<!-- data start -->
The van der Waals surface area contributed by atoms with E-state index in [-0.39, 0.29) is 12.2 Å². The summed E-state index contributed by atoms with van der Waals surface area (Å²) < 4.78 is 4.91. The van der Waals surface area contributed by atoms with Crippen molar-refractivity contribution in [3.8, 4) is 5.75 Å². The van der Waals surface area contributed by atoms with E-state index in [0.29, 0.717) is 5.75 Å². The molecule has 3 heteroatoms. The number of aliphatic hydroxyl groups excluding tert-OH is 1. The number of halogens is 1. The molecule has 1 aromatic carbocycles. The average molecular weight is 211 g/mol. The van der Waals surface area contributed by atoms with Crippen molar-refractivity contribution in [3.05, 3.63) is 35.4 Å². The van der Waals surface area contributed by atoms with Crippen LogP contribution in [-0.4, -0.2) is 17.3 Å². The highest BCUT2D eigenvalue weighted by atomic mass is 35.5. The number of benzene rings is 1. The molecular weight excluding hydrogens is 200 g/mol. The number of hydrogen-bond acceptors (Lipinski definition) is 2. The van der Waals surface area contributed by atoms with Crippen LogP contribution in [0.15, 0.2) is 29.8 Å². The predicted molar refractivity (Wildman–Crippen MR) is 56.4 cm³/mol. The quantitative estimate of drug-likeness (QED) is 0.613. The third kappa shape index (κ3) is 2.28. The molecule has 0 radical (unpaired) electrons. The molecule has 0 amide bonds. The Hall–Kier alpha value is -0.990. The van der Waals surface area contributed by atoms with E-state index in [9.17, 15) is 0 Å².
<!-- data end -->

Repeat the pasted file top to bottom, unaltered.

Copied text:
The van der Waals surface area contributed by atoms with E-state index in [-0.39, 0.29) is 12.2 Å². The summed E-state index contributed by atoms with van der Waals surface area (Å²) < 4.78 is 4.91. The van der Waals surface area contributed by atoms with Crippen molar-refractivity contribution in [3.8, 4) is 5.75 Å². The van der Waals surface area contributed by atoms with E-state index in [0.29, 0.717) is 5.75 Å². The molecule has 3 heteroatoms. The number of aliphatic hydroxyl groups excluding tert-OH is 1. The number of halogens is 1. The molecule has 1 aromatic carbocycles. The average molecular weight is 211 g/mol. The van der Waals surface area contributed by atoms with Crippen molar-refractivity contribution in [3.05, 3.63) is 35.4 Å². The van der Waals surface area contributed by atoms with Crippen LogP contribution in [-0.4, -0.2) is 17.3 Å². The highest BCUT2D eigenvalue weighted by atomic mass is 35.5. The number of benzene rings is 1. The molecular weight excluding hydrogens is 200 g/mol. The number of hydrogen-bond acceptors (Lipinski definition) is 2. The van der Waals surface area contributed by atoms with Crippen LogP contribution in [0.15, 0.2) is 29.8 Å². The predicted molar refractivity (Wildman–Crippen MR) is 56.4 cm³/mol. The quantitative estimate of drug-likeness (QED) is 0.613. The third kappa shape index (κ3) is 2.28. The molecule has 0 radical (unpaired) electrons. The molecule has 0 amide bonds. The Hall–Kier alpha value is -0.990. The van der Waals surface area contributed by atoms with E-state index in [9.17, 15) is 0 Å².